[Marxism] The "turn to industry" of the 70s and 80s
sam.b.ann.arbor at gmail.com
Sat May 16 19:08:32 MDT 2009
On Sat, May 16, 2009 at 6:42 PM, Joaquin Bustelo <jbustelo at gmail.com> wrote:
> But what is the alternative? A proletarian socialist movement is not
> POSSIBLE because there is no actual class movement for this to be the most
> advanced expression of.
The Marxist Wager
by Slavoj Zizek
Progressive liberals today often complain that they would like to join
a "revolution" (a more radical emancipatory political movement), but
no matter how desperately they search for it, they just "don't see it"
(they don't see anywhere in the social space a political agent with a
will and strength to seriously engage in such activity).
While there is a moment of truth in it, one should nonetheless also
add that the very attitude of these liberals is in itself part of a
problem: if one just waits to "see" a revolutionary movement, it will,
of course, never arise, and one will never see it.
What Hegel says about the curtain that separates appearances from true
reality (behind the veil of appearance there is nothing, only what the
subject who looks there put it there), holds also for a revolutionary
process: "seeing" and "desire" are here inextricably linked, i.e., the
revolutionary potential is not there to discover as an objective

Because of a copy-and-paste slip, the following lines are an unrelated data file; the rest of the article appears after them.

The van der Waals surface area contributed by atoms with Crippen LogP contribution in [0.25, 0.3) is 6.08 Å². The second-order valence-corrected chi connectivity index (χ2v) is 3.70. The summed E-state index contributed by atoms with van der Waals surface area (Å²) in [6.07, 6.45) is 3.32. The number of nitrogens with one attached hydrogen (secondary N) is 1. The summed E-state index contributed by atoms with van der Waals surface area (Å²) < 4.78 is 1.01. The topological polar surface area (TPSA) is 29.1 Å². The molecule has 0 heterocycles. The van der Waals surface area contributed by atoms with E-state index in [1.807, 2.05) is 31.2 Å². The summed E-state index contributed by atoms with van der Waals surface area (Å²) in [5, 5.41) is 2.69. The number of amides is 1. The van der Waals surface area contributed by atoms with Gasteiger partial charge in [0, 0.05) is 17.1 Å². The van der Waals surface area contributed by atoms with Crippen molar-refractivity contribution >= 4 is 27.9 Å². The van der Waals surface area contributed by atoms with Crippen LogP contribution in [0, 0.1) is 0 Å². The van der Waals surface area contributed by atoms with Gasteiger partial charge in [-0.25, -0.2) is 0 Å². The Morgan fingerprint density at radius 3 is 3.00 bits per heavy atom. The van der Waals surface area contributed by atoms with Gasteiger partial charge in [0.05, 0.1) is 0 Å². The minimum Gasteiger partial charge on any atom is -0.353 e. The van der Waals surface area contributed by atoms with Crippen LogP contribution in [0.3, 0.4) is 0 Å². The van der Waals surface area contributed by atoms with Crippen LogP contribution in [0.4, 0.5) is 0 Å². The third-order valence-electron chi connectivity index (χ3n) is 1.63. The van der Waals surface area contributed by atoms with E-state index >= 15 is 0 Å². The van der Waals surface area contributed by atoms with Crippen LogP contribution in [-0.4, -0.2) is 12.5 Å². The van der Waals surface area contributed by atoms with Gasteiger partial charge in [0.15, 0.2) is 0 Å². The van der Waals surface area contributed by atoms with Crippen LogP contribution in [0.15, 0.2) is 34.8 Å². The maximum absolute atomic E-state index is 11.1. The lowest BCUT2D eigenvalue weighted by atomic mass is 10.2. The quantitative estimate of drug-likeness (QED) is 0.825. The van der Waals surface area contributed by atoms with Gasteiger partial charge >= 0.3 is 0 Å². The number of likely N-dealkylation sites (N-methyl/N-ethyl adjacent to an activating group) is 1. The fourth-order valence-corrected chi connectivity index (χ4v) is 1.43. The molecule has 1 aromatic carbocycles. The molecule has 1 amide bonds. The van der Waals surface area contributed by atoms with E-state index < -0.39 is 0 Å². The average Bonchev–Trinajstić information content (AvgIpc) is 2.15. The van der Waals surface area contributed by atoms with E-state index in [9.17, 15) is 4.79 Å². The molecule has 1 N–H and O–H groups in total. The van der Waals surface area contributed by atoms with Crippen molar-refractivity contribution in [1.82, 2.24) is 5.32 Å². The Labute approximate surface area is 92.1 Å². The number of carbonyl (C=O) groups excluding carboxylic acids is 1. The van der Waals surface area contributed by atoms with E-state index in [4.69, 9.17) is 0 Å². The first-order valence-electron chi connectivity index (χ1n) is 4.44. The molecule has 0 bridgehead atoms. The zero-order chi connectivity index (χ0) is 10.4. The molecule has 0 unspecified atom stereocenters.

social fact, one "sees it" only insofar as one "desires" it (engages
oneself in the movement).
No wonder Mensheviks and those who opposed Lenin's call for a
revolutionary takeover in the summer of 1917 "didn't see" the
conditions for it as "ripe" and opposed it as "premature" - they
simply did not WANT the revolution. (Another version of this skeptical
argument about "seeing" is that liberals claim how capitalism is today
so global and allencompassing that they cannot "see" any serious
alternative to it, that they cannot imagine a feasible "outside" to
it. The reply to this is that, insofar as this is true, they do not
see at all, tout court: the task is not to see the outside, but to see
in the first place (to grasp the nature of today's capitalism) - the
Marxist wager is that, when we "see" this, we see enough, inclusive of
how to get out...)
So our reply to the worried progressive liberals, eager to join the
revolution, and just not seeing its chances anywhere around, should be
like the answer to the proverbial ecologist worried about the prospect
of catastrophe: don't worry, the catastrophe will arrive...
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